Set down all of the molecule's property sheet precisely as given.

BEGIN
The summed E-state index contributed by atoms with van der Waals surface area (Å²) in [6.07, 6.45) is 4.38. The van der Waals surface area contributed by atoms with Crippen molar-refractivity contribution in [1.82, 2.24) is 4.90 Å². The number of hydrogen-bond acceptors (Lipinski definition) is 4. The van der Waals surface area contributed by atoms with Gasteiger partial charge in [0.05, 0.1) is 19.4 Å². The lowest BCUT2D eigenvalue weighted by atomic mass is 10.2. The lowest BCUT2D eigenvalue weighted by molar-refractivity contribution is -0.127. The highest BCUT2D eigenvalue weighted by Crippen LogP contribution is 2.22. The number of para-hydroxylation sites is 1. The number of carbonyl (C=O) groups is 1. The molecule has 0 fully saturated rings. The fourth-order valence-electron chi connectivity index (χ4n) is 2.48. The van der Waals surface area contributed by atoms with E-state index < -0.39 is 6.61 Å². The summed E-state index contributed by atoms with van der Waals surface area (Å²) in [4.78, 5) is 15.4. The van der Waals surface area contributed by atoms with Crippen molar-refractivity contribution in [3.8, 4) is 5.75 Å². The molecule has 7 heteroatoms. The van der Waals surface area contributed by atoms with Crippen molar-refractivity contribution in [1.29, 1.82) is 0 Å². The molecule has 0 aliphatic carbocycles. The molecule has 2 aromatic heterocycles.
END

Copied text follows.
The summed E-state index contributed by atoms with van der Waals surface area (Å²) in [6.07, 6.45) is 4.38. The van der Waals surface area contributed by atoms with Crippen molar-refractivity contribution in [1.82, 2.24) is 4.90 Å². The number of hydrogen-bond acceptors (Lipinski definition) is 4. The van der Waals surface area contributed by atoms with Gasteiger partial charge in [0.05, 0.1) is 19.4 Å². The lowest BCUT2D eigenvalue weighted by atomic mass is 10.2. The lowest BCUT2D eigenvalue weighted by molar-refractivity contribution is -0.127. The highest BCUT2D eigenvalue weighted by Crippen LogP contribution is 2.22. The number of para-hydroxylation sites is 1. The number of carbonyl (C=O) groups is 1. The molecule has 0 fully saturated rings. The fourth-order valence-electron chi connectivity index (χ4n) is 2.48. The van der Waals surface area contributed by atoms with E-state index < -0.39 is 6.61 Å². The summed E-state index contributed by atoms with van der Waals surface area (Å²) in [4.78, 5) is 15.4. The van der Waals surface area contributed by atoms with Crippen molar-refractivity contribution in [3.8, 4) is 5.75 Å². The molecule has 7 heteroatoms. The van der Waals surface area contributed by atoms with Crippen molar-refractivity contribution in [1.29, 1.82) is 0 Å². The molecule has 0 aliphatic carbocycles. The molecule has 2 aromatic heterocycles.